Your Investments: You don’t have to wait to take losses

While you may have nice profits from recent trades, chances are you still have positions that have yet to recover fully from the market crash.

By AARON KATSMAN
October 13, 2010 21:42
3 minute read.
Aaron Katsman

Aaron Katsman 58. (photo credit: Courtesy)

With the end of the year in sight, now may be a good time to adjust your investment portfolio. After the recent surge in global equity markets, there is a good chance you are sitting on some nice capital gains. If you take your profits, you may be subject to paying capital-gains tax.

As the old saying goes, there are only two certainties in life: death and taxes. While I have no solution regarding the death issue, there are ways to make your portfolio more tax efficient.

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While you may have nice profits from recent trades, chances are you still have positions that have yet to recover fully from the market crash of two years ago. Unfortunately, when I advise clients to sell unprofitable stocks for the loss to be used to offset other gains within the portfolio, they often refuse. Investors sometime prefer to hold off selling stocks that have dropped, believing they will eventually go back up.

However, there are two problems with this assumption. First of all, as the stock hasn’t been a stellar performer until this point, why should the investor think it should start going up? Secondly, there may be another way to profit from a poorly performing stock.

Tax-loss selling

There is a term used for selling positions at a loss in your portfolio: tax-loss selling. It’s a process of selling securities at a loss to offset a capital-gains tax liability. Though you may not realize it, tax-loss selling may be the most important way to reduce your tax bill. If done correctly, it can save you money and help diversify your portfolio in ways that have not yet been considered.

For example, let’s say you have a gain in Teva stock and decide to sell it; you will be taxed on that gain in full. But if you have a loss in Microsoft and sell the stock, the amount of the loss may offset the gain in Teva, reducing the sum of the taxes owed. Although you may not be able to recover your entire loss, it certainly cushions the blow.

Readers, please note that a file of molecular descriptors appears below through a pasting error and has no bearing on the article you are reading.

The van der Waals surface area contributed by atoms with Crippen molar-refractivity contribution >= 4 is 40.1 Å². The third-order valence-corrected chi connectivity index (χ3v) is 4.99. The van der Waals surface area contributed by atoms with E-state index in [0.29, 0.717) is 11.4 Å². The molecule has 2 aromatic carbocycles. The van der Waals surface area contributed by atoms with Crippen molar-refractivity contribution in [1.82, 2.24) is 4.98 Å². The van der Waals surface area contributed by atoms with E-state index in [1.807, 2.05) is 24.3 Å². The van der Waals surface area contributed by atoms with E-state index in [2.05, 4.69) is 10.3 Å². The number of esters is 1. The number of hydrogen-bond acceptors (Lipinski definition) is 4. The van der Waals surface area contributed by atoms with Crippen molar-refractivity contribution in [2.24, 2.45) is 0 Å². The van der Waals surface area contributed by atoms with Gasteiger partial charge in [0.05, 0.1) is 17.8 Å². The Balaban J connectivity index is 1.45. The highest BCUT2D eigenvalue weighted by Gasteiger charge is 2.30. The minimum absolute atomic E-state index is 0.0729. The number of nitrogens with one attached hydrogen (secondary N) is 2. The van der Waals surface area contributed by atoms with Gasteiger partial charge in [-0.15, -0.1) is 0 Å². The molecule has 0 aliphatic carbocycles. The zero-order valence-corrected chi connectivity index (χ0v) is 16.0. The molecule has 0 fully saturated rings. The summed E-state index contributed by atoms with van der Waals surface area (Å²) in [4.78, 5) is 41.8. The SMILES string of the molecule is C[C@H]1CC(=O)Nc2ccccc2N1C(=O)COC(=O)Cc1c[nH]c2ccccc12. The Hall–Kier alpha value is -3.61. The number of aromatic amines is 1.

Why wait?

It’s customary for professional money managers and investment advisers to wait until the end of the year to start selling their losing stocks. But there are no hard and fast rules to this. Personally, I like to take advantage of downturns in the market, to review clients’ portfolios and advise them on taking losses.

Keep in mind one of the golden rules of investing: ride your winners. Some of the most successful investment strategies call for investors to hold onto their best performing stocks and sell the laggards, because chances are there is a good reason why they are lagging.

As explained above, the added value in selling the laggards is that the losses can be used to offset any possible gains. Not only does this update the portfolio by holding only the good positions, but realizing the losses is also a significant benefit.

Be careful

There is a rule in the United States known as the Wash-Sale Rule, according to which the IRS disallows a loss deduction from the sale of a security if a “substantially identical security” was purchased within 30 days before or after the sale. For example, if an investor sold 100 shares of Pfizer on March 1 and then bought back 100 shares of the same stock on March 15, the loss deduction would not be allowed. The Wash-Sale Rule is designed to prevent investors from making trades for the sole purpose of avoiding taxes.

Talk to an accountant

It’s important to speak with your accountant before implementing this tax-loss strategy. This brief article is simply meant to alert you to the concept of the Wash- Sale Rule, but it is certainly not a complete discussion of all the aspects of it, and it should not be considered individual tax advice. Many times, your accountant will work closely with your investment adviser to best serve your needs. The accountant will also be knowledgeable about any local tax implications that have not been addressed in this article but are important to understand as well.

aaron@lighthousecapital.co.il

Aaron Katsman is a licensed financial adviser in Israel and the United States who helps people open investment accounts in the US.


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